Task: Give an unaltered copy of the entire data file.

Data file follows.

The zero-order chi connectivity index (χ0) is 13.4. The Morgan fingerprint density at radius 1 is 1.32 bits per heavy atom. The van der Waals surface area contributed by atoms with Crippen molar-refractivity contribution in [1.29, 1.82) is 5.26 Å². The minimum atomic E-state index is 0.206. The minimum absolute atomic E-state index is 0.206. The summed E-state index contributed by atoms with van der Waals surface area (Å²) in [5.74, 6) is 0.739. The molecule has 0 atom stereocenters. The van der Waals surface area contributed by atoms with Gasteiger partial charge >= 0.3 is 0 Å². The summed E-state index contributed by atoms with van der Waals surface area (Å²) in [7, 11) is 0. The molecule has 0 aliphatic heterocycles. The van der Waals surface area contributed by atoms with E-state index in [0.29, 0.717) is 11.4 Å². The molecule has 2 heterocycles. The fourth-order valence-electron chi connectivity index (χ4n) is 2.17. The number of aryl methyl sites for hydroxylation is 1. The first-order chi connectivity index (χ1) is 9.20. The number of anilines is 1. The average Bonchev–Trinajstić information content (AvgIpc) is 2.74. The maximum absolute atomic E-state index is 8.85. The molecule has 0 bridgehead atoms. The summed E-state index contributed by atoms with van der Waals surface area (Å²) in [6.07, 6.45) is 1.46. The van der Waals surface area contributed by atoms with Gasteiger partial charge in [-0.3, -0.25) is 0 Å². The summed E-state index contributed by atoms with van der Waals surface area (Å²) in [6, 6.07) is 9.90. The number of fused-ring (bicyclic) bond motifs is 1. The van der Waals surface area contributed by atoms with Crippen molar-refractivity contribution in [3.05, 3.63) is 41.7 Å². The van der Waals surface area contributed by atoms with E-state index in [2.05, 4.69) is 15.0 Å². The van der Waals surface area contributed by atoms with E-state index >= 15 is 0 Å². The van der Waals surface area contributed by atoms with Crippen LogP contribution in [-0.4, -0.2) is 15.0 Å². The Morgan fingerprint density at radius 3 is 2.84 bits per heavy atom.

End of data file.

The zero-order chi connectivity index (χ0) is 13.4. The Morgan fingerprint density at radius 1 is 1.32 bits per heavy atom. The van der Waals surface area contributed by atoms with Crippen molar-refractivity contribution in [1.29, 1.82) is 5.26 Å². The minimum atomic E-state index is 0.206. The minimum absolute atomic E-state index is 0.206. The summed E-state index contributed by atoms with van der Waals surface area (Å²) in [5.74, 6) is 0.739. The molecule has 0 atom stereocenters. The van der Waals surface area contributed by atoms with Gasteiger partial charge >= 0.3 is 0 Å². The summed E-state index contributed by atoms with van der Waals surface area (Å²) in [7, 11) is 0. The molecule has 0 aliphatic heterocycles. The van der Waals surface area contributed by atoms with E-state index in [0.29, 0.717) is 11.4 Å². The molecule has 2 heterocycles. The fourth-order valence-electron chi connectivity index (χ4n) is 2.17. The number of aryl methyl sites for hydroxylation is 1. The first-order chi connectivity index (χ1) is 9.20. The number of anilines is 1. The average Bonchev–Trinajstić information content (AvgIpc) is 2.74. The maximum absolute atomic E-state index is 8.85. The molecule has 0 bridgehead atoms. The summed E-state index contributed by atoms with van der Waals surface area (Å²) in [6.07, 6.45) is 1.46. The van der Waals surface area contributed by atoms with Gasteiger partial charge in [-0.3, -0.25) is 0 Å². The summed E-state index contributed by atoms with van der Waals surface area (Å²) in [6, 6.07) is 9.90. The number of fused-ring (bicyclic) bond motifs is 1. The van der Waals surface area contributed by atoms with Crippen molar-refractivity contribution in [3.05, 3.63) is 41.7 Å². The van der Waals surface area contributed by atoms with E-state index in [2.05, 4.69) is 15.0 Å². The van der Waals surface area contributed by atoms with E-state index >= 15 is 0 Å². The van der Waals surface area contributed by atoms with Crippen LogP contribution in [-0.4, -0.2) is 15.0 Å². The Morgan fingerprint density at radius 3 is 2.84 bits per heavy atom.